• LIVE VIDEO Public viewing for San Francisco Mayor Ed Lee

TechShop closure leaves entrepreneurs out in the cold

EMBED </>More Videos

From products you've seen on Shark Tank to those little Square credit card readers, countless inventions have been born at the playground of tools and training for makers called TechShop. (KGO-TV )

From products you've seen on Shark Tank to those little Square credit card readers, countless inventions have been born at the playground of tools and training for makers called TechShop.

But on November 15, TechShop shut down -- taking members and even employees by surprise, and leaving questions still swirling more than two weeks later.

"TechShop gave access to all sorts of machinery that I actually used to build my first prototype," said Logan Riley, who appeared on Shark Tank shortly after the closure to make a deal for his portable record player called RokBlok.

Riley said he learned of the closure while he was in China, working with partners who will manufacture his device for consumers.

"It was so abrupt. It wasn't, 'We're closing next week, we're closing today,' it's, 'We've closed,'" he said.

Equally surprised was Marc Roth, the entrepreneur who joined TechShop six years ago while he was homeless, and learned how to use a laser cutter. He's since started three businesses and helped others who are down on their luck, which earned him a trip to the White House under President Obama.

"I didn't know that they were really going to close the doors," Roth said, adding that he knew TechShop was having money problems and had even offered to help the company find new sources of revenue.

For the entrepreneurs and craftspeople who showed up to find TechShop's flagship San Francisco location padlocked, surprise quickly turned to panic.

"You have people whose primary source of income derived from tools they could use here," said Rick Zuzow, whose biotech startup relied on TechShop to make and fix lab equipment.

For those who make crafts that are given as gifts, the impact is magnified by terrible timing.

"With the Christmas rush, we've got 100 small businesses in here," Roth said, gesturing to the padlocked front door on Howard Street. "They've already done sales, they've already taken money, they've already bought raw materials and had them shipped here -- and the materials are sitting inside that building, locked up."

In the days since the closure, things have gotten more confusing. Though members were initially informed that TechShop planned to file for Chapter 7 bankruptcy, a more recent email talked of reopening the facilities under new ownership. All the while, the doors have stayed closed -- and the City of San Francisco has gotten involved.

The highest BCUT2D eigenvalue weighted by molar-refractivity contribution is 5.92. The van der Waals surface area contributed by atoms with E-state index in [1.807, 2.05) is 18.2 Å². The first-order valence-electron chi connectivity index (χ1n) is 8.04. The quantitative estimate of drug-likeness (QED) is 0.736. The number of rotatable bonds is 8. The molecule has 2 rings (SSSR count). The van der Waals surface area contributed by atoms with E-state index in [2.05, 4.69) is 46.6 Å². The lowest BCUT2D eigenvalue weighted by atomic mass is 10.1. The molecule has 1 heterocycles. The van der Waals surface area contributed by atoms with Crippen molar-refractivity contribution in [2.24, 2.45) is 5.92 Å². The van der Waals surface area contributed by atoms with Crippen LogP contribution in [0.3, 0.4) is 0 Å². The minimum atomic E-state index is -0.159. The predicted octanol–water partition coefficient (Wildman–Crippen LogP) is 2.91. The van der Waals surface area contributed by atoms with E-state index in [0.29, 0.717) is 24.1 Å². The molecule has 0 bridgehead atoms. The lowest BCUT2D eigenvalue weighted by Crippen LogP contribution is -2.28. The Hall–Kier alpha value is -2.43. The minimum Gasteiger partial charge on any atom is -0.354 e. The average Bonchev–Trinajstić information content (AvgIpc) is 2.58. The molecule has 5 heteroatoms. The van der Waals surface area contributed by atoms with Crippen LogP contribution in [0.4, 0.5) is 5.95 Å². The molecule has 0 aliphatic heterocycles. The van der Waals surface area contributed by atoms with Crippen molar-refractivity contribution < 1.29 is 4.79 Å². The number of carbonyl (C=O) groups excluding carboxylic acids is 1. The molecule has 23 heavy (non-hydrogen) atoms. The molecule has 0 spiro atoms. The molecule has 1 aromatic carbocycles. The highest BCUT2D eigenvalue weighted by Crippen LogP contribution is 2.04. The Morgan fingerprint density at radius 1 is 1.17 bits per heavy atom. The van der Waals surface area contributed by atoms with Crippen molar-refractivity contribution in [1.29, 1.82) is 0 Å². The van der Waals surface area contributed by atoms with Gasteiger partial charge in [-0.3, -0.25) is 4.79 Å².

"Our number one priority has been helping these businesses find ways to get inside," said Laurel Arvanitidis of the city's Economic and Workforce Development office.

Arvanitidis said the city believes TechShop's closure leaves a serious hole in the economy of a city where space is at a premium and rent is high.

"Think about Steve Jobs making his first computer in his parents' garage. We don't have garages. This -- a maker space -- is the garage for a San Franciscan," she said.

Though Arvanitidis said some members have been able to retrieve their belongings from inside the building, others like Curtis Culp have not.

"I was working on 3D printing -- doing prosthetic fingers," Kulp said.

He lost most of his own fingers in a battle with toxic shock syndrome more than a decade ago and was hoping to be the first user of his new product. His prototypes and his 3D printer are locked inside the TechShop building.

"There's no way to get ahold of anybody," Kulp said.

ABC7 News did get ahold of a member of TechShop's board of directors, who said the company is declining interviews at the request of its lawyers but did write an open letter to members. The letter summarizes years of money problems at the company and details efforts to transfer its assets to new owners, who could reopen the San Francisco location by the end of the year.

"At this point, we've missed the window of saving Christmas," Roth said, noting that Black Friday and Cyber Monday have both come and gone.

Arvanitidis says the city is continuing to help makers find other businesses whose shop space and machinery they can use to produce their products, as negotiations at TechShop continue behind the scenes.

Roth said he hopes that like Riley -- who sold the rights to produce RokBlok for $500,000 during his appearance on Shark Tank -- the board of TechShop can also reach a deal.

Related Topics:
technologytechnologybusinesssmall businessentrepreneurshipSan Francisco
(Copyright ©2017 KGO-TV. All Rights Reserved.)